Japan strongly supports compliance with the 2016 Arbitral Tribunal Award on the East Sea arbitration case, Japanese Ambassador to the Philippines Kashikawa Kazuhiko has twitted.
He affirmed that ensuring a rules-based, free and open order in the sea is a legitimate concern of the international community, including Japan, as it has been a vital sea lane and needs to remain free and open.
Regarding the recent incident around Scarborough Shoal, the diplomat reiterated Japan’s position that any actions by force or coercion are utterly unacceptable.
The rules-based international order is more important than ever for every country, regardless of its size, he added.
The Permanent Court of Arbitration’s ruling, issued on July 12, 2016, rejects China’s irrational claim over 80 percent of the East Sea.
On February 2022, the Foreign Ministers of Australia, India and Japan and the Secretary of State of the US have committed to ensuring freedom of navigation and overflight in the South China Sea (called the East Sea in Vietnam) and the East China Sea, and deepening engagement with regional partners to protect their ability to develop offshore resources.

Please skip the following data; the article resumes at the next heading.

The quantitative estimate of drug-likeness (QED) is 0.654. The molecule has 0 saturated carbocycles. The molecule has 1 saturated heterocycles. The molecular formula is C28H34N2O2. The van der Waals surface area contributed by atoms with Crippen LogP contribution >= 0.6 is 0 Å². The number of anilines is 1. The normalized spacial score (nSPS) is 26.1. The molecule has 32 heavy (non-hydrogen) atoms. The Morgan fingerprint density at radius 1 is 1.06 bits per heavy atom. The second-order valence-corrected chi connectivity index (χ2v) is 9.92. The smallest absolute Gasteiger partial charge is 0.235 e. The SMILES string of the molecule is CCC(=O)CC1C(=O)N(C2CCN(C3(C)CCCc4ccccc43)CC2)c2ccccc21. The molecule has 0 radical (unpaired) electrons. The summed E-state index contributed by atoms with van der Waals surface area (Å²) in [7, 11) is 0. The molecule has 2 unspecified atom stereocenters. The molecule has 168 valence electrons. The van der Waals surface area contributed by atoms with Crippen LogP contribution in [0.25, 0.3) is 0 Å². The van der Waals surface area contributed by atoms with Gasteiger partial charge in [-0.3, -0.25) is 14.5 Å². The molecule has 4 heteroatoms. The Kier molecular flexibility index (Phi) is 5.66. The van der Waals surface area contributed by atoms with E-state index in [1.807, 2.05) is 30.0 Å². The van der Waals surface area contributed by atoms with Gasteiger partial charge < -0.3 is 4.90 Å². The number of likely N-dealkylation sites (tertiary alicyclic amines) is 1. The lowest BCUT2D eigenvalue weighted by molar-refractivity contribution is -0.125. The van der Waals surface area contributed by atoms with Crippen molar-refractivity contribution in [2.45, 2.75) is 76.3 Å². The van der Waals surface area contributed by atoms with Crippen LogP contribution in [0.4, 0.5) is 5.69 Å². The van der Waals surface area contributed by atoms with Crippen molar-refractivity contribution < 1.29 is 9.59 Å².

Australian Foreign Minister (FM) Marise Payne, Indian FM Subrahmanyam Jaishankar, Japanese FM Yoshimasa Hayashi and US Secretary of State Antony Blinken, made the commitment in a joint statement issued after the fourth Quad Foreign Ministers’ Meeting in Melbourne, Australia, on February 11.
The ministers recognise that international law, peace, and security in the maritime domain underpins the development and prosperity of the Indo-Pacific.
“We reiterate the importance of adherence to international law, particularly as reflected in the UN Convention on the Law of the Sea (UNCLOS), to meet challenges to the maritime rules-based order, including in the South and East China Seas. We are determined to deepen engagement with regional partners, including through capacity-building and technical assistance, to strengthen maritime domain awareness; protect their ability to develop offshore resources, consistent with UNCLOS; ensure freedom of navigation and overflight; combat challenges, such as illegal, unreported, and unregulated fishing; and promote the safety and security of sea lines of communication,” they said in the joint statement./.